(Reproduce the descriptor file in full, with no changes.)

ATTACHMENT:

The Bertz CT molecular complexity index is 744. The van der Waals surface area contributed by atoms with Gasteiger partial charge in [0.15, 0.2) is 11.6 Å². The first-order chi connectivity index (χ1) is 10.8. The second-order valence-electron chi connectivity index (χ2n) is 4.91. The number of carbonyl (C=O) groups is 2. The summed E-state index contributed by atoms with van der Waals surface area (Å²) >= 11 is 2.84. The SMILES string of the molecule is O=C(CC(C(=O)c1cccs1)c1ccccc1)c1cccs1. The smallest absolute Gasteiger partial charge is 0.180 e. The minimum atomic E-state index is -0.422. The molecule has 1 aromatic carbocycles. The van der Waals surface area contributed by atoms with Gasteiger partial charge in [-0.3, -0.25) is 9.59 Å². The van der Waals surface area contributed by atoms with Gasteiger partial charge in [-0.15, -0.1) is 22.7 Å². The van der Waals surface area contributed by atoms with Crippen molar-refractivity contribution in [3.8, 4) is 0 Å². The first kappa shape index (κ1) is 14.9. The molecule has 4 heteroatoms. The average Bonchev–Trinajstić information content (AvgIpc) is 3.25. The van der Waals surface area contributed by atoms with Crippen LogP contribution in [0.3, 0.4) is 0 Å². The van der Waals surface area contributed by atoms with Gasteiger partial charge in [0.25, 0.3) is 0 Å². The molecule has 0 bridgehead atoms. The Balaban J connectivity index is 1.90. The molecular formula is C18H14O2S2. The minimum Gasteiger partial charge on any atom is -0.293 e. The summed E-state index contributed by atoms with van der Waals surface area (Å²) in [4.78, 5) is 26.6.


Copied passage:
The Bertz CT molecular complexity index is 744. The van der Waals surface area contributed by atoms with Gasteiger partial charge in [0.15, 0.2) is 11.6 Å². The first-order chi connectivity index (χ1) is 10.8. The second-order valence-electron chi connectivity index (χ2n) is 4.91. The number of carbonyl (C=O) groups is 2. The summed E-state index contributed by atoms with van der Waals surface area (Å²) >= 11 is 2.84. The SMILES string of the molecule is O=C(CC(C(=O)c1cccs1)c1ccccc1)c1cccs1. The smallest absolute Gasteiger partial charge is 0.180 e. The minimum atomic E-state index is -0.422. The molecule has 1 aromatic carbocycles. The van der Waals surface area contributed by atoms with Gasteiger partial charge in [-0.3, -0.25) is 9.59 Å². The van der Waals surface area contributed by atoms with Gasteiger partial charge in [-0.15, -0.1) is 22.7 Å². The van der Waals surface area contributed by atoms with Crippen molar-refractivity contribution in [3.8, 4) is 0 Å². The first kappa shape index (κ1) is 14.9. The molecule has 4 heteroatoms. The average Bonchev–Trinajstić information content (AvgIpc) is 3.25. The van der Waals surface area contributed by atoms with Crippen LogP contribution in [0.3, 0.4) is 0 Å². The van der Waals surface area contributed by atoms with Gasteiger partial charge in [0.25, 0.3) is 0 Å². The molecule has 0 bridgehead atoms. The Balaban J connectivity index is 1.90. The molecular formula is C18H14O2S2. The minimum Gasteiger partial charge on any atom is -0.293 e. The summed E-state index contributed by atoms with van der Waals surface area (Å²) in [4.78, 5) is 26.6.